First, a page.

Science Direct, doi.org/10.1016/j.mex.2021.101432

Richard Schasfoort, Jos van Weperen, Margot van Amsterdam, Judicaël Parisot, Jan Hendriks, Michelle Koerselman, Marcel Karperien, Anouk Mentink, Martin Bennink, Hans Krabbe, Leon Terstappen, Leontine Mulder

Highlights

  • Surface Plasmon Resonance imaging is an unprecedented technology for high throughput screening of antibody profiling of CoViD19 patients.
  • Fingerprinting of isotypes IgM, IgG and IgA can be performed for 384 patients in one run.
  • Severity of the disease correlates well with the total anti-RBD of SARS-CoV-2 concentration in CoViD19 patients
  • Affinity equilibrium constant (KD) of the polyclonal antibody binding was directly proportional to the off-rate (kd) simplifying the screening.
  • Screening of the strength of binding of anti RBD antibodies was possible in high throughput and in one run together with the isotype analysis in the LSA SPR imager.
  • An affinity maturation effect was shown for patients recovering from CoViD19.
  • A tool is now available to test the quality of the immune reaction of individuals to SARS-CoV-2 and its mutants in vaccination programs.

Abstract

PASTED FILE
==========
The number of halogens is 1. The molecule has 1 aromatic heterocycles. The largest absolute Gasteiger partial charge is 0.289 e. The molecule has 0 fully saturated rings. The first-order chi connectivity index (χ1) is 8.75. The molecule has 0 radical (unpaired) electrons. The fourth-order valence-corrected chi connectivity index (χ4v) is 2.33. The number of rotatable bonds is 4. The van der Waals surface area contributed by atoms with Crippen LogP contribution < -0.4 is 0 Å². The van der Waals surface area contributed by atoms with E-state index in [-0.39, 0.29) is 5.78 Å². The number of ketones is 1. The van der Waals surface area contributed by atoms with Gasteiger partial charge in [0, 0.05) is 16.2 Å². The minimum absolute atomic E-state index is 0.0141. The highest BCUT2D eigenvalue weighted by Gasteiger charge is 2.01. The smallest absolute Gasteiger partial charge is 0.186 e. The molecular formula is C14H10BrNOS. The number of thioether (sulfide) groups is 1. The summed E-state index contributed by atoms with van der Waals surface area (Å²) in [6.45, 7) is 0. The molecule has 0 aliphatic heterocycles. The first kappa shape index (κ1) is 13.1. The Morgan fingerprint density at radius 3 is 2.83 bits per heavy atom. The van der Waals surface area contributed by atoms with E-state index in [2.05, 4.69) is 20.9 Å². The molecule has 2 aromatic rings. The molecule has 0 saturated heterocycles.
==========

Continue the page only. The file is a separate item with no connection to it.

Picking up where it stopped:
Surface Plasmon Resonance imaging (SPRi) was used to determine the presence and strength of binding of IgG, IgM and IgA against the Receptor Binding Domain (RBD) of SARS-CoV-2 in sera of 119 COVID-19 patients. The SPRi assay measures the antibody isotype levels and the strength of binding to the RBD of ultimate 384 patient samples in one run. It turns out that during the course of the disease, the IgG levels and strength of binding increased while generally the IgM and IgA levels go down. Recovered patients all show high strength of binding of the IgG type to the RBD protein. The anti-RBD immunoglobulins SPRi assay provides additional insights in the immune status of patients recovering from COVID-19 and this new method can furthermore be applied for the assessment of the quality of the immune reaction of healthy individuals to SARS-CoV-2 in vaccination programs.

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